Controversial beauty ingredients: Chemical ingredients in beauty products are coming under increased scrutiny

A growing number of health experts, natural beauty retailers, associations and brands have taken it upon themselves to educate consumers about the potentially harmful effects of absorbing chemicals through the skin via various topical products.

According to Harvard Medical School, the average woman uses 12 different beauty products every day1—from face products like cleansers and makeup to body products like lotions, nail polish, and fragrances—and each of those products contains a wide range of ingredients, both natural and chemical. But while many people assume that beauty products on the shelf are tested and proven to be safe, that’s just not the case.

“Because cosmetics and personal care products are unregulated, the FDA is typically not aware of an ingredient unless a consumer complaint is made,” says Paula Simpson, BSc, RNCP, RH, nutricosmetics formulation and branding expert, nutritionist, herbalist, and author of Good Bacteria for Healthy Skin: Nurture Your Skin Microbiome with Pre- and Probiotics for Clear and Luminous Skin (Ulysses Press, 2019).

In fact, there are a number of ingredients that are banned in other countries and allowed on shelves in the U.S., including formaldehyde, parabens, PFOA, triclosan, and toluene. “A report by the Environmental Working Group in 20192 showed that the U.S. trailed behind many countries such as those in the European Union, Canada, Australia, and Japan on chemicals banned in cosmetics,” Simpson says. “Some countries have banned up to 1,400 chemicals, for example, but at the time of this report, the U.S. had only banned nine.”

For this reason, a growing number of health experts, natural beauty retailers, associations, and brands have taken it upon themselves to educate consumers about the potentially harmful effects of absorbing chemicals through the skin via various topical products. Most famously, perhaps, is the David Suzuki Foundation and the Environmental Working Group’s Cosmetic Database list of the “Dirty Dozen,” a list of potentially harmful ingredients in personal care products like skincare, haircare, deodorant, perfumes, and oral care products. The Environmental Working Group also published an updated list called the “Toxic 12,” which includes ingredients with potential endocrine and reproductive disruption effects, contaminant exposure that may dispose people to chronic diseases, and potential carcinogenic, nerve toxic, and skin irritant effects.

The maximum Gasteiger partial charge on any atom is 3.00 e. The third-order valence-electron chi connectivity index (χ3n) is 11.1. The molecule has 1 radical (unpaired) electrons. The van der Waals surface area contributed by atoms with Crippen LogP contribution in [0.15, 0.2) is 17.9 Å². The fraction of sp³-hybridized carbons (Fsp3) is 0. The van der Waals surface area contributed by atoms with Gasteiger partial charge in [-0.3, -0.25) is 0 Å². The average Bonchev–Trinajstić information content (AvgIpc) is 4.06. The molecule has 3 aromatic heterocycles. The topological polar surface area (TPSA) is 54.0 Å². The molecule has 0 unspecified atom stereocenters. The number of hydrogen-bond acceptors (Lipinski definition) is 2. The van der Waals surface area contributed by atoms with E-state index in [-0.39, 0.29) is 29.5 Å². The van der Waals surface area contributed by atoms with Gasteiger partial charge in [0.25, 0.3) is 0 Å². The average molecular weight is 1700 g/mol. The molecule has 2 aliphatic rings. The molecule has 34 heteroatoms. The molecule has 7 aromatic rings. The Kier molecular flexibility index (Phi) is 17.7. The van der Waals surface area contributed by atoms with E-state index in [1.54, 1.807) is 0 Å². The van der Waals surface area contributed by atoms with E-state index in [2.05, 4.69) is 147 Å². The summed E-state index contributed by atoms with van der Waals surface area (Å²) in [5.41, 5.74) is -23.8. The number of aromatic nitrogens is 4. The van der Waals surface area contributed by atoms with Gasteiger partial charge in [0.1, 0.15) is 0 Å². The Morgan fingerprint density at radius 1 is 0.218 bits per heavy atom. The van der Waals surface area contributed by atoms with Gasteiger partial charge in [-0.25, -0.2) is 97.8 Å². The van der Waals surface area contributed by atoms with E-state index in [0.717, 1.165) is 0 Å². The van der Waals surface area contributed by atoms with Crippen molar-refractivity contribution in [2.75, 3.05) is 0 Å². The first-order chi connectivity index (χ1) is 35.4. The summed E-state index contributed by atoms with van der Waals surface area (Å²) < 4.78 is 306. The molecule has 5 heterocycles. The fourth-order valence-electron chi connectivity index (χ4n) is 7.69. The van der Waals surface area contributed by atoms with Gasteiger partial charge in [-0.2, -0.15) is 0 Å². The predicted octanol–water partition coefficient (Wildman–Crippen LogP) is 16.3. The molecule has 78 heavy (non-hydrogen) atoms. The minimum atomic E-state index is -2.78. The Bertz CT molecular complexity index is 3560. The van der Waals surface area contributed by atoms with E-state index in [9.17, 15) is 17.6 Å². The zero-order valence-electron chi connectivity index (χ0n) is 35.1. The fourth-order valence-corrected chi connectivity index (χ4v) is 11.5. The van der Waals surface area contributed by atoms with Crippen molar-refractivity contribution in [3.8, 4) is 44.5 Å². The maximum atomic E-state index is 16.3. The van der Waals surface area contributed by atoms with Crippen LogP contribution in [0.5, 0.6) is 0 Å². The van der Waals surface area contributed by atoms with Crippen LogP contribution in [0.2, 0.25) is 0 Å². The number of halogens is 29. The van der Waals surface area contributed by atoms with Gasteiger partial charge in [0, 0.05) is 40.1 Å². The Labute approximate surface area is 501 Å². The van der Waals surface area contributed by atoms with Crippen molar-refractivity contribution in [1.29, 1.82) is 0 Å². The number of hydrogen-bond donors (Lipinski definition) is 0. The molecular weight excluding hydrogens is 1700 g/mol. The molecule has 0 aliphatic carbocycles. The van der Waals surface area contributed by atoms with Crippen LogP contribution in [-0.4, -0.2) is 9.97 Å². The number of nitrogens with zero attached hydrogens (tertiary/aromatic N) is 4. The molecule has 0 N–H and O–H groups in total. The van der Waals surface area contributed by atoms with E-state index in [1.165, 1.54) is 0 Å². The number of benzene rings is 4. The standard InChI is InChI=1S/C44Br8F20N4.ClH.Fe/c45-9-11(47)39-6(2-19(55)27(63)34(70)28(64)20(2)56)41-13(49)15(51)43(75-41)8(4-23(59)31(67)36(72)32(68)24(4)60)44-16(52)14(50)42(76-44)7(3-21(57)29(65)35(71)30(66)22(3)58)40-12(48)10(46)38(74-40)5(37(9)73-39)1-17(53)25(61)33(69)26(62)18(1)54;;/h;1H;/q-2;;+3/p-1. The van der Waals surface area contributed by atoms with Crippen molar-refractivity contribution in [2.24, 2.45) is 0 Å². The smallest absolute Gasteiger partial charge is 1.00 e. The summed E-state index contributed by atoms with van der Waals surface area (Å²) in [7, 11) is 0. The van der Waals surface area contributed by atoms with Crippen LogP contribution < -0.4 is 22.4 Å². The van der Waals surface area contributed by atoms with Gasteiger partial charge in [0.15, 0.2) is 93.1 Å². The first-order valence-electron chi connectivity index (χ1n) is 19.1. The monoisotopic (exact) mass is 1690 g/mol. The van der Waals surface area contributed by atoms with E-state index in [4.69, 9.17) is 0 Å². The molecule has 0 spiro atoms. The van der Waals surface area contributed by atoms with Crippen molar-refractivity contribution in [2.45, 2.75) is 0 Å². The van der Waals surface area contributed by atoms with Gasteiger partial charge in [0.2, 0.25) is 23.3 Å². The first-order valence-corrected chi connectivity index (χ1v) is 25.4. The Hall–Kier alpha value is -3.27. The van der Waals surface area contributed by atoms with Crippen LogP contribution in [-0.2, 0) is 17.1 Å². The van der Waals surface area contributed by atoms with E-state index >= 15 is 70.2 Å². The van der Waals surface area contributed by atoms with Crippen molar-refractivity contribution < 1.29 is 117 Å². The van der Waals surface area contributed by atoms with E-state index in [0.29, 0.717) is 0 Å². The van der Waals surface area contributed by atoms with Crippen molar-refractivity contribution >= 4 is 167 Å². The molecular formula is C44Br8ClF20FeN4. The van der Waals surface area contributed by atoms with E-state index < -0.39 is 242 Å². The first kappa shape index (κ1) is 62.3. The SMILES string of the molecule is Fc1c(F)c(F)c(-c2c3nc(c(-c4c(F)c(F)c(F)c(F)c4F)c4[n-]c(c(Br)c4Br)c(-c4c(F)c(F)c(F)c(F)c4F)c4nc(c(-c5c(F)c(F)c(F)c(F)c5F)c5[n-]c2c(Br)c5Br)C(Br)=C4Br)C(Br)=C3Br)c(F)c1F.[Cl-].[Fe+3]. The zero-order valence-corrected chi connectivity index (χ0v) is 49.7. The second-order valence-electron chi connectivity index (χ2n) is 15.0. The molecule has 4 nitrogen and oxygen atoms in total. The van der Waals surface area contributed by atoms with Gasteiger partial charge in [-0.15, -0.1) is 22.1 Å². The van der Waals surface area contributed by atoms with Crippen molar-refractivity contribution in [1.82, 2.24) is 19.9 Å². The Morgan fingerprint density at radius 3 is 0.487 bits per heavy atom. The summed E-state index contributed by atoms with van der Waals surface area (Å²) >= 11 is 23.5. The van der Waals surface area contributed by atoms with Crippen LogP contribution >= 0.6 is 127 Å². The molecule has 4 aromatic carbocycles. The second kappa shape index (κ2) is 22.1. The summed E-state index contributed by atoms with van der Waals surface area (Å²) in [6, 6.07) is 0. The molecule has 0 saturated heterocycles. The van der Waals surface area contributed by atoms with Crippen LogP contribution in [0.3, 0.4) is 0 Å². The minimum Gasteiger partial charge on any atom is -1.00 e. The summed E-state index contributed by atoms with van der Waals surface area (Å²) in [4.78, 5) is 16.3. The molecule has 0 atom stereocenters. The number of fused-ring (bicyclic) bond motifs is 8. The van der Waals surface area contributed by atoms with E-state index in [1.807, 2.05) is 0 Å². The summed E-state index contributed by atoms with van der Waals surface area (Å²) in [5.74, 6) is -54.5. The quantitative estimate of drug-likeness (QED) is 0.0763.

On the Radar

The 2019 documentary film “Toxic Beauty,” which proposed talcum powder to be a potential carcinogen, found footing even among mainstream consumers and caused a shift in how they shop for powders. New research may do the same for hair dye.

A recent study published in the International Journal of Cancer found a link between hair dye and breast cancer, showing that permanent dye use was associated with 45% higher breast cancer risk in Black women and 7% higher risk in white women with sisters who had a breast cancer diagnosis.3 According to the study authors, some hair care products contain more than 5,000 chemicals, including some known to disrupt the body’s natural hormone balance or to have cancer-causing effects in animals. “The combined growth in research and education is causing brands to become more transparent and potentially reformulate certain products for their customers’ health and beauty needs,” says Simpson.

Some alternatives, and potentially safer actives, include plant and herbal extracts, organic acids, enzyme/substrate systems, and antimicrobial peptides, she says. Along with looking for safer alternatives, Simpson suggests that consumers and brands seeking to reduce toxin exposure reduce the number of products used; look for organic, sustainable, or other certifications; and be aware of “greenwashing,” or the inclination for formulators to include one or two natural ingredients along with conventional chemical ones.

The good news? “Natural skincare and beauty products have been on the market for some time but, initially, these products didn’t work well or were more volatile,” Simpson says. “Now, with advancing formulation and manufacturing technologies, potentially healthier and non-irritant ingredients offer stronger efficacy with competitive shelf life and microbial protection to that of traditional formulations.”

References

  1. Harvard Health Publishing. Harvard Medical School. “Are Your Personal Care Products Putting Your Health at Risk?” Published April 1, 2020.
  2. Faber S. “On Cosmetics Safety, U.S. Trails More than 40 Nations.” Environmental Working Group website. Published March 20, 2019.
  3. Eberle CE et al. “Hair dye and chemical straightener use and breast cancer risk in a large US population of black and white women.” International Journal of Cancer, vol. 147, no. 2 (July 15, 2020): 383-391